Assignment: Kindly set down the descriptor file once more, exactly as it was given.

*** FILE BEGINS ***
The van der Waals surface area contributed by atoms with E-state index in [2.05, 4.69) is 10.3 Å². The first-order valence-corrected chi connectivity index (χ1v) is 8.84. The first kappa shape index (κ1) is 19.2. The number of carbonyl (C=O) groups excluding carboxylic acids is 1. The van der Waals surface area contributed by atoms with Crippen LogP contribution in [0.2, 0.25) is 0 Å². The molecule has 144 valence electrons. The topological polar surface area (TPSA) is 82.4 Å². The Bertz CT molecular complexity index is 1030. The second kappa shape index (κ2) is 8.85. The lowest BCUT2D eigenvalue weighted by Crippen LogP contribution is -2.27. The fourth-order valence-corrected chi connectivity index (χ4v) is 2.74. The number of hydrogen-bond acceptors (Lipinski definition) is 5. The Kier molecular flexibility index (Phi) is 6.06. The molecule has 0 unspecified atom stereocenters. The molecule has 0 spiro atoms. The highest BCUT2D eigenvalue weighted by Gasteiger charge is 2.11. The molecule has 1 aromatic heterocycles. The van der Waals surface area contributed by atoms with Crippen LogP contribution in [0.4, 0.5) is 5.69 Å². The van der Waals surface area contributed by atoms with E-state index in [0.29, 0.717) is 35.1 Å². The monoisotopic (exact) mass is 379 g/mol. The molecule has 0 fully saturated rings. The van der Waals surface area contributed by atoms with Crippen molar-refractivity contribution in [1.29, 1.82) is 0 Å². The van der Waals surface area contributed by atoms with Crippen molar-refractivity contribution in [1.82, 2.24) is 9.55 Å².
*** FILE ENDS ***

The van der Waals surface area contributed by atoms with E-state index in [2.05, 4.69) is 10.3 Å². The first-order valence-corrected chi connectivity index (χ1v) is 8.84. The first kappa shape index (κ1) is 19.2. The number of carbonyl (C=O) groups excluding carboxylic acids is 1. The van der Waals surface area contributed by atoms with Crippen LogP contribution in [0.2, 0.25) is 0 Å². The molecule has 144 valence electrons. The topological polar surface area (TPSA) is 82.4 Å². The Bertz CT molecular complexity index is 1030. The second kappa shape index (κ2) is 8.85. The lowest BCUT2D eigenvalue weighted by Crippen LogP contribution is -2.27. The fourth-order valence-corrected chi connectivity index (χ4v) is 2.74. The number of hydrogen-bond acceptors (Lipinski definition) is 5. The Kier molecular flexibility index (Phi) is 6.06. The molecule has 0 unspecified atom stereocenters. The molecule has 0 spiro atoms. The highest BCUT2D eigenvalue weighted by Gasteiger charge is 2.11. The molecule has 1 aromatic heterocycles. The van der Waals surface area contributed by atoms with Crippen LogP contribution in [0.4, 0.5) is 5.69 Å². The van der Waals surface area contributed by atoms with E-state index in [0.29, 0.717) is 35.1 Å². The monoisotopic (exact) mass is 379 g/mol. The molecule has 0 fully saturated rings. The van der Waals surface area contributed by atoms with Crippen molar-refractivity contribution in [1.29, 1.82) is 0 Å². The van der Waals surface area contributed by atoms with Crippen molar-refractivity contribution in [1.82, 2.24) is 9.55 Å².